The “Plain of Jars” in Laos has both fascinated and mystified archaeologists and historians alike since it was first recorded in the scientific literature in the 1930s. For centuries, hundreds of large stone jars have contained the interred bodies of ancient societies – but how they got there and what happened remained a mystery. Now, researchers excavating the jars are beginning to piece together the megalithic puzzle.
"The sites are mesmerizing; they are the ritual remains of a unique culture that has long disappeared," study author Louise Shewan, from the University of Melbourne, told IFLScience. "It is at first the sheer physicality and beauty of the megaliths dotted across the landscape that captivates the visitor, and when you consider the effort and skill required to carve them and to move them several kilometers from the quarry locations to their final resting places, it is a huge investment of time, skill and organization."
Plus, there is so much still to learn. A recent excavation of Site 1 at Bang Ang, which contains nearly 400 jars, suggests that burial jars in the area may in fact number in the thousands. Here, they found evidence of high rates of infant and child mortality, possibly from a malnutrition or disease event that struck the growing population. Researchers found that the cemetery was used for all ages and both sexes. More than 60 percent of the 18 individuals documented were infants or children, almost half of which had died at the fetal stage or in early infancy. Four of those individuals also had dental enamel hypoplasia, an indication of growth disruption possibly from poor nutrition or disease.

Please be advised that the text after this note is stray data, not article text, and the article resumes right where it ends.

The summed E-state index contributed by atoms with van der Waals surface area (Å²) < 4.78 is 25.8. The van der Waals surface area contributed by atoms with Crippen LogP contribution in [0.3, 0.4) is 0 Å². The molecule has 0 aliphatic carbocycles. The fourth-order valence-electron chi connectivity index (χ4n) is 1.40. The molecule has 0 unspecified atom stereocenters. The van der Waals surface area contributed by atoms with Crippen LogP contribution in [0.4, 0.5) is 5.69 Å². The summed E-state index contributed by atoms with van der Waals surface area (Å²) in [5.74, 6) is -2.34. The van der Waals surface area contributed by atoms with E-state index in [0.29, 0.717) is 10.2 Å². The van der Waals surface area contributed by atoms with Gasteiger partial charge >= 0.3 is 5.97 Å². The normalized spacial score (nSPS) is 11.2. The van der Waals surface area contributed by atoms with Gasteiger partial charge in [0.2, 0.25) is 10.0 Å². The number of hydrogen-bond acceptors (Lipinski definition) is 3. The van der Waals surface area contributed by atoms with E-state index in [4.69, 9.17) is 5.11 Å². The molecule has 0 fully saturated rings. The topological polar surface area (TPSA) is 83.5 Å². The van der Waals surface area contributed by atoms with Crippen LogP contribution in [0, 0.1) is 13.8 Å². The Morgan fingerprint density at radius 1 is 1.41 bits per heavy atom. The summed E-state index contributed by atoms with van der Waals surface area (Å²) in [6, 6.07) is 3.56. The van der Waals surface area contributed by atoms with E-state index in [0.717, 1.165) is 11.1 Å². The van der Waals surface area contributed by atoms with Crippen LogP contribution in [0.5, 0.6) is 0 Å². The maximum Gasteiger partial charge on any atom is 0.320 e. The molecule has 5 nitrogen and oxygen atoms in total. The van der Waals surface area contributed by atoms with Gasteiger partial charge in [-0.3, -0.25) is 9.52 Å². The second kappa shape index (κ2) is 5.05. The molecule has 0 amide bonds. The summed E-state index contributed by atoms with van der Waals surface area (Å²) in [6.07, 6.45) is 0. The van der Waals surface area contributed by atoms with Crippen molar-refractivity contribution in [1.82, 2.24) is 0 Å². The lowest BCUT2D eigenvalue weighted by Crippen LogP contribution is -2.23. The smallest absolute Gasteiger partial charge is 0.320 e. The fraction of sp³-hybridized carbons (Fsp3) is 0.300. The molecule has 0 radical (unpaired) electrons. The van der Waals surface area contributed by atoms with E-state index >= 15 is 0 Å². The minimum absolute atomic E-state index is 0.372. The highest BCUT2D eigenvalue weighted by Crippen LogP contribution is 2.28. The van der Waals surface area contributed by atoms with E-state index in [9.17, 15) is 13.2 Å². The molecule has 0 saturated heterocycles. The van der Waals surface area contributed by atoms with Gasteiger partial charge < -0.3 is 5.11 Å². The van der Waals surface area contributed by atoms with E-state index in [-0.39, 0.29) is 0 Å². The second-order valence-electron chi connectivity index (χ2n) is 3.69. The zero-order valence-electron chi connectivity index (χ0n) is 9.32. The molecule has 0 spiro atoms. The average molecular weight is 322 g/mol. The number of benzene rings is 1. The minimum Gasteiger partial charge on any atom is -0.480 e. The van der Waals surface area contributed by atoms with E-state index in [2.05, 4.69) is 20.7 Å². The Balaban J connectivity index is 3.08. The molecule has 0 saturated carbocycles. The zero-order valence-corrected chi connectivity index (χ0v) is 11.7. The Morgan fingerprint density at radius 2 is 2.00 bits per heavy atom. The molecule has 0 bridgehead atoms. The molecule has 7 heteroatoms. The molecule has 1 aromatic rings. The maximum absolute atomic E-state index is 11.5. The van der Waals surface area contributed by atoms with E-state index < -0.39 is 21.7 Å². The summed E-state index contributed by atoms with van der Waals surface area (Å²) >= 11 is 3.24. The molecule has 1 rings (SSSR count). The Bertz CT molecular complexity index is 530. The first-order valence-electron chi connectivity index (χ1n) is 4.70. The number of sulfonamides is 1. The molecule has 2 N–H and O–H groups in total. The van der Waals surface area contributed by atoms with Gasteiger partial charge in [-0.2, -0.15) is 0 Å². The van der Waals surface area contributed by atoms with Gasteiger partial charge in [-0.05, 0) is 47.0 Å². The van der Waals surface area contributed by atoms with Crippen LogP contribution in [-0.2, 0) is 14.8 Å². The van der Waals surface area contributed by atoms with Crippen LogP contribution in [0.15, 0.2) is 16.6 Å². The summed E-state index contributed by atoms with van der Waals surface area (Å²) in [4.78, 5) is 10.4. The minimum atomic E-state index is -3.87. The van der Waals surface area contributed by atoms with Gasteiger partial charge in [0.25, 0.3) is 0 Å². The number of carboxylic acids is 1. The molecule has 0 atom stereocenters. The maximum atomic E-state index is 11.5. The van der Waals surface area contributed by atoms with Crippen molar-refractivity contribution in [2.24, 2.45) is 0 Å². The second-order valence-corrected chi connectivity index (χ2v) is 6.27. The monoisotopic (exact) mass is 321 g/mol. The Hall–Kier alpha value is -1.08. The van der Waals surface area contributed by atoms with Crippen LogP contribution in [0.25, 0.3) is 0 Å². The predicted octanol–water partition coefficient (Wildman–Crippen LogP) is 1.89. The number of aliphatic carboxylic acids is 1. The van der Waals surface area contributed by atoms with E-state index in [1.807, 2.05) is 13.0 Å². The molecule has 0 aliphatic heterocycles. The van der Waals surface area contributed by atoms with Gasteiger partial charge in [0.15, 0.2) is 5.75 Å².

"From our excavations at Site 1, we have identified three types of mortuary ritual practice: secondary burial of human bone, secondary burial of human remains in buried ceramic jars and, for the first time, a primary burial of two individuals," said Shewan.
Published in Antiquity, the research confirms earlier findings of other excavated sites. Here, sandstone “pavements” were laid around the jars with secondary burials and interments placed inside the ceramic vessels. Researchers also found a pendent and glass beads, as well as small ceramic vessels and ear discs that were found at previous sites. But that’s where the similarities end. The special mortuary practice employed at the Plain of Jars is distinct from other jar burials found in Southeast Asia, which contain a wide range of material culture including jewelry and goods made from iron, bronze, and stone.
"Site 1 is of major ritual significance and has been for a very long time. We, however, know very little about the culture that created the jars and this is one of our main research interests," said Shewan. "We do not as yet know when the jars were placed on the landscape and if indeed the burials around them are contemporaneous with the jars or how they are related to each other."
Although radiocarbon dating of other sites ranges from 8200 BCE to 1200 CE, the Plain of Jars site is much more recent and was likely established between the 10th and 13th centuries. Earlier this year, more than 100 of the 1,000-year-old massive stone jars were discovered across 15 sites in Laos. Shewan says that the team will excavate another site in the region and continue analyses of the jars themselves in an effort to learn more about the ancient civilization responsible for the burial site.